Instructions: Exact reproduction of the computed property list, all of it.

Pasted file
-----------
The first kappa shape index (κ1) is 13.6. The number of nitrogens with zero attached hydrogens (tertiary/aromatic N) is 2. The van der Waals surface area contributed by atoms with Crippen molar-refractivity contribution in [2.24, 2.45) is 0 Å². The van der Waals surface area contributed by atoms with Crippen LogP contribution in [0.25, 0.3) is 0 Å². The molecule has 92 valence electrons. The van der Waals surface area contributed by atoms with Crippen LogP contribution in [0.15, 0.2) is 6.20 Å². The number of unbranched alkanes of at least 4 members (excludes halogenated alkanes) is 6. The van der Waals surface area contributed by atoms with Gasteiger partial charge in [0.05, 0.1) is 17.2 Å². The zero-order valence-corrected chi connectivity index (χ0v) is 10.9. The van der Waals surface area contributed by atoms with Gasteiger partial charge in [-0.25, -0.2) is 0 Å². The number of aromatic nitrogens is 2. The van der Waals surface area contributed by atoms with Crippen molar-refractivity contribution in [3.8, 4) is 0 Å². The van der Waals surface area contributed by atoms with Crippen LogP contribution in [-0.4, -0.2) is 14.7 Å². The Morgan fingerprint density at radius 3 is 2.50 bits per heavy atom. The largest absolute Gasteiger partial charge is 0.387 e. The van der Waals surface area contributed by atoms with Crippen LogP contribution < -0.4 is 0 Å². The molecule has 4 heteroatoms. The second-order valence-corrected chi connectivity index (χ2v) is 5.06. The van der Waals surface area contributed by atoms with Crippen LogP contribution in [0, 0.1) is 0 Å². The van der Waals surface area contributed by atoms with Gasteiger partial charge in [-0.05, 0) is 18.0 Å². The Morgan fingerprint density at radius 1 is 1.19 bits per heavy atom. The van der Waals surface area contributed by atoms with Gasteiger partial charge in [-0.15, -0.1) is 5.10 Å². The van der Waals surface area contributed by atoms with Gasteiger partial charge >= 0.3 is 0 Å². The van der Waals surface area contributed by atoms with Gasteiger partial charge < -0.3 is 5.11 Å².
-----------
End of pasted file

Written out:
The first kappa shape index (κ1) is 13.6. The number of nitrogens with zero attached hydrogens (tertiary/aromatic N) is 2. The van der Waals surface area contributed by atoms with Crippen molar-refractivity contribution in [2.24, 2.45) is 0 Å². The van der Waals surface area contributed by atoms with Crippen LogP contribution in [0.25, 0.3) is 0 Å². The molecule has 92 valence electrons. The van der Waals surface area contributed by atoms with Crippen LogP contribution in [0.15, 0.2) is 6.20 Å². The number of unbranched alkanes of at least 4 members (excludes halogenated alkanes) is 6. The van der Waals surface area contributed by atoms with Gasteiger partial charge in [0.05, 0.1) is 17.2 Å². The zero-order valence-corrected chi connectivity index (χ0v) is 10.9. The van der Waals surface area contributed by atoms with Gasteiger partial charge in [-0.25, -0.2) is 0 Å². The number of aromatic nitrogens is 2. The van der Waals surface area contributed by atoms with Crippen molar-refractivity contribution in [3.8, 4) is 0 Å². The van der Waals surface area contributed by atoms with Crippen LogP contribution in [-0.4, -0.2) is 14.7 Å². The Morgan fingerprint density at radius 3 is 2.50 bits per heavy atom. The largest absolute Gasteiger partial charge is 0.387 e. The van der Waals surface area contributed by atoms with Crippen LogP contribution < -0.4 is 0 Å². The molecule has 4 heteroatoms. The second-order valence-corrected chi connectivity index (χ2v) is 5.06. The van der Waals surface area contributed by atoms with Crippen LogP contribution in [0, 0.1) is 0 Å². The van der Waals surface area contributed by atoms with Gasteiger partial charge in [-0.05, 0) is 18.0 Å². The Morgan fingerprint density at radius 1 is 1.19 bits per heavy atom. The van der Waals surface area contributed by atoms with Gasteiger partial charge in [-0.15, -0.1) is 5.10 Å². The van der Waals surface area contributed by atoms with Gasteiger partial charge >= 0.3 is 0 Å². The van der Waals surface area contributed by atoms with Gasteiger partial charge < -0.3 is 5.11 Å².